Students enrolled in the program who encounter life issues that prevent them from continuing on a full-time basis, may visit with their program chair to discuss the possibility of continuing their courses part-time on a space available basis only. This option is not guaranteed.
13. Can I work full-time and be a full-time student in the Nursing Program?
It is not recommended.
We recognize that some students must work for financial reasons. However, we encourage those students to limit their work to part-time during the program to allow sufficient time for studying. Some semesters have 5 required courses (16 credits). For every 1 credit you take, plan to spend 2 hours on homework per week. For example, if you are enrolled in 12 credits, plan to spend 24 hours/week on studying outside of class. Students who deny themselves study time due to work, play, or other obligations, decrease the likelihood of their success in the nursing program.
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GETTING INTO THE PROGRAM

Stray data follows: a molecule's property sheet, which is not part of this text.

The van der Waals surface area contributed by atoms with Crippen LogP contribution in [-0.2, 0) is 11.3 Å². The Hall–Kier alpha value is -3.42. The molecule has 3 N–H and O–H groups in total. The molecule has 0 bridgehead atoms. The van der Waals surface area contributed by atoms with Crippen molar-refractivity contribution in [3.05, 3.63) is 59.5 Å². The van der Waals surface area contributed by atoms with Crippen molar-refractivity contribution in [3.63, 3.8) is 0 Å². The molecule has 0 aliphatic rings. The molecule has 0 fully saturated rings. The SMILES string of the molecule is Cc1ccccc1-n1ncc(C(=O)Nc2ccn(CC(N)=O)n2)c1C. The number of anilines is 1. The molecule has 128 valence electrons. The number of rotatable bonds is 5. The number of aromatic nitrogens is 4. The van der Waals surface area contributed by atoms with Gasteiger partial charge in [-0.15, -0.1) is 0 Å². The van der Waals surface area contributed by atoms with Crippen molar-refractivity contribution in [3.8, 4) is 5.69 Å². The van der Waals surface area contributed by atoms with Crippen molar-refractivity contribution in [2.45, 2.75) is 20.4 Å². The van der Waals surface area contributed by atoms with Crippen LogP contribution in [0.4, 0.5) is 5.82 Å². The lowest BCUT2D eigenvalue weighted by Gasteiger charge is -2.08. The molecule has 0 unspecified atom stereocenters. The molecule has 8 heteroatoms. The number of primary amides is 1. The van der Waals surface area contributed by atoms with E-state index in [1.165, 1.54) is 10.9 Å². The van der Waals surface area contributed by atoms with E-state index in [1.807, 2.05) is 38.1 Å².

14. I am a mature student and do not meet the academic admission requirements. How do I get started?
You are only a click away! Start with a visit to the
Requirements section of this website to learn about program requirements and the admission process.
Contact an academic advisor for health programs and make an appointment or call for advice regarding a time-line of preparatory courses and which specific courses you should take first.
Seek out advice from Student Services regarding how to be successful, such as planning your finances, support systems, and study skills.
15. Where do I apply?
You may apply at any DMACC campus or online. All Nursing program applications are processed through the Admissions office on the Ankeny campus.
16. Where and when are the required Nursing Information Sessions held?
Applicants are encouraged to attend the required
Nursing Information Sessions ASAP. They are held on the Ankeny, Boone, Carroll, Newton and Urban campuses.